Lesson 1: Going through directory tree and listing files and folders
First line that you will get in terminal is: alexander@pc:~$
This means that current user is “alexander” at machine named “pc”. ~ means that the current directory is home directory, which is
/home/alexander. “$” at the end marks that this is the regular user, while root user will have “#” instead of “$” sign. To switch to root user use: sudo su root, to return from the root user just type exit, and to use root permissions only for the given row, type sudo and than command you with to execute as a root.
man – command that shows what other commands do and how to use them.
Example that shows how to use “ls” command:
If you do not know which command to use for the task you need, you can use command “apropos”. Example that will find commands related to the keyword “zip”:
ls – command that is the same as “dir” in Windows and DOS. It lists files and directories. Its most important options include the one that lists all the properties:
ls –l, and the one that lists hidden files and directories as well:
cd command is the same as in Windows. However, instead of backslashes “\”, Linux uses slashes “/”. To go to the home directory enter command: cd
/home/alexander/ or just
To go to the root:
Go one directory up:
Go two directories up:
To make directory use command mkdir in the form:
To delete empty directory use command:
If the directory is not empty, use this command, but with caution:
rm –rf [path to directory or file]
Lesson 2: Copying, moving and renaming files and directories, and writing into text files
cp copies directories and files. Syntax:
cp [path to what we want to copy] [path where we want it copied]. We can use wildcards if we want to copy lots of files: * or ?. To copy set of files or directories we can enter all those paths to the files we want to copy, and at the end path to directory:
cp [file1] [file2] [file3] [path where we want it copied]
mv moves files or directories, also it is being used to rename them:
mv [file or dir] [path where it will be moved]. In the path where we want it moved, we can enter some other name and have it moved to another place with another name. If the path is the same and the name is different, we will rename the file.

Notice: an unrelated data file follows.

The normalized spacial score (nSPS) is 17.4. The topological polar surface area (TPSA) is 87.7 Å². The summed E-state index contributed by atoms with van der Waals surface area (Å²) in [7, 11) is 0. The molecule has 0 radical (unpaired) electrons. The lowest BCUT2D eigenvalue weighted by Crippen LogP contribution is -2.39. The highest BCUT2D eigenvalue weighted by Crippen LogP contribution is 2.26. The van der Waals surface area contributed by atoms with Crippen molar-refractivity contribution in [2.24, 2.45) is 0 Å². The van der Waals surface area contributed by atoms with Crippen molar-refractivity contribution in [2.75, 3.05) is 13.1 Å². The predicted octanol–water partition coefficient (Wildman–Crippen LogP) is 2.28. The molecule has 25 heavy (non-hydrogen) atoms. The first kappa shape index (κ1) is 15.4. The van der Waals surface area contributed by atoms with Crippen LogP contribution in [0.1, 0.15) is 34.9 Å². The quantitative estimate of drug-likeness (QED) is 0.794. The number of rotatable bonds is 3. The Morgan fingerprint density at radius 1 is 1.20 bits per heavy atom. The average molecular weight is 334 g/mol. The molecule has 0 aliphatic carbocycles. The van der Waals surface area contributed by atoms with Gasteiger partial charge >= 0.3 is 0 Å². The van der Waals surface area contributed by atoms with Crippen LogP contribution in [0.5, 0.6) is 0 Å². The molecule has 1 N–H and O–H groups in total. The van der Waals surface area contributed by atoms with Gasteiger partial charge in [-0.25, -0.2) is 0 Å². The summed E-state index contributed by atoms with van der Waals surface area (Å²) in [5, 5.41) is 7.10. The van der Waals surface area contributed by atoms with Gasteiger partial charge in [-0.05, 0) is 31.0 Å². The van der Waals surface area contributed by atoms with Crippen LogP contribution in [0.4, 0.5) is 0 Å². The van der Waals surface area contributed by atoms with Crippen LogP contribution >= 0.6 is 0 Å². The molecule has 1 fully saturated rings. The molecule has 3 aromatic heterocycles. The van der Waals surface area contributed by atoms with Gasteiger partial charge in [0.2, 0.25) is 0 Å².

To write some text into a file thus replacing the whole text inside:
echo [text we want to write] > [file]
If we want to append text we will use >>. Example:
echo Marko Polo >> listofexplorers.txt
Lesson 3: Searching and displaying results
To see what is inside some file we can use cat command. Example:
Searching text inside list of files can be done with grep. For example search for word netbook inside all the files in the current directory:
grep netbook *
Option –i is used when we do not want search to be case sensitive:
grep –i netbook * will search for words “netbook” and “Netbook”, but also “NetBook”.
-r option means recursive for almost all commands. It searches within all subdirectories.
To search more than one word, we must enclose the search term:
grep ‘netbook eee’ *
If we want to write our search result into some text file:
grep netbook * > searchResult.txt
Searching in linux can be done with
find commands. Locate goes through index, so it is faster, but find searches for files with the given path, without using index. The same options –i and –r apply, in general it is best to use them both: -ir (r for locate does not make sense, only for find): locate –i netbook
Example: list all the files named netbook that contain the word eee:
locate –i netbook | grep eee
What we did here is we used pipe “|” to pass the results to another command.
Example: find in home directory all the files that contain eee in their name and we want to search only for files, not directories (option –-type f):
find ~ --name *eee* --type f
Lesson 4: Conditions and Variables
Variables begin with a dollar sign. To assign a value to a variable, $ sign is not being used, just when we want to recall it. Example: assign text “netbook” to variable “eee”:
Example: write out variable in a sentence:
echo I love my $eee eee. This will write out: “I love my netbook eee”.
Inside  is test for if command. If the condition is true, it does the next command.
|-ne||not equal||!=||not identical||-f||file|
|-lt||less than||variable||text in variable is defined||-r||readable file|
|-le||less than or equal||-n variable||text length in variable is greater than zero||-s||file length is greeater than zero|
|-gt||greater than||-z variable||empty variable is defined||-w||writable file|
|-ge||greater than or equal||-x||executable file|
if command we must end with fi.
if [42>1]; then echo super else 'the universe has collapsed!' fi
Example for for command what downloads all of the 50 jpg files that are from certain web address:
for i in $(seq 1 50) do wget $url$(printf $i).jpg
Same example for command while:
while [i -le 50] do wget $url$(printf $i).jpg
until [$i -gt 50] do wget $url$(printf $i).jpg
Lesson 5: Bash
In leafpad, gedit or other text editor we can create .sh file. Type in Terminal:
To make our script executable enter this command:
chmod +x script.sh
To make it executable for all users:
chmod u+x script.sh
To give read write execute permissions for all the users:
chmod 777 script.sh
To change owner attributes we can use
The first line of our script must be:
#!/bin/bash, which calls out bash. There are others, like sh, zash etc, but the most widely used is bash.
You can enter the commands in the previous lessons. It executes the second row, than the third, than fourth etc, until the last line.
To execute a script type in terminal:
If the script is not executable, we must call sh: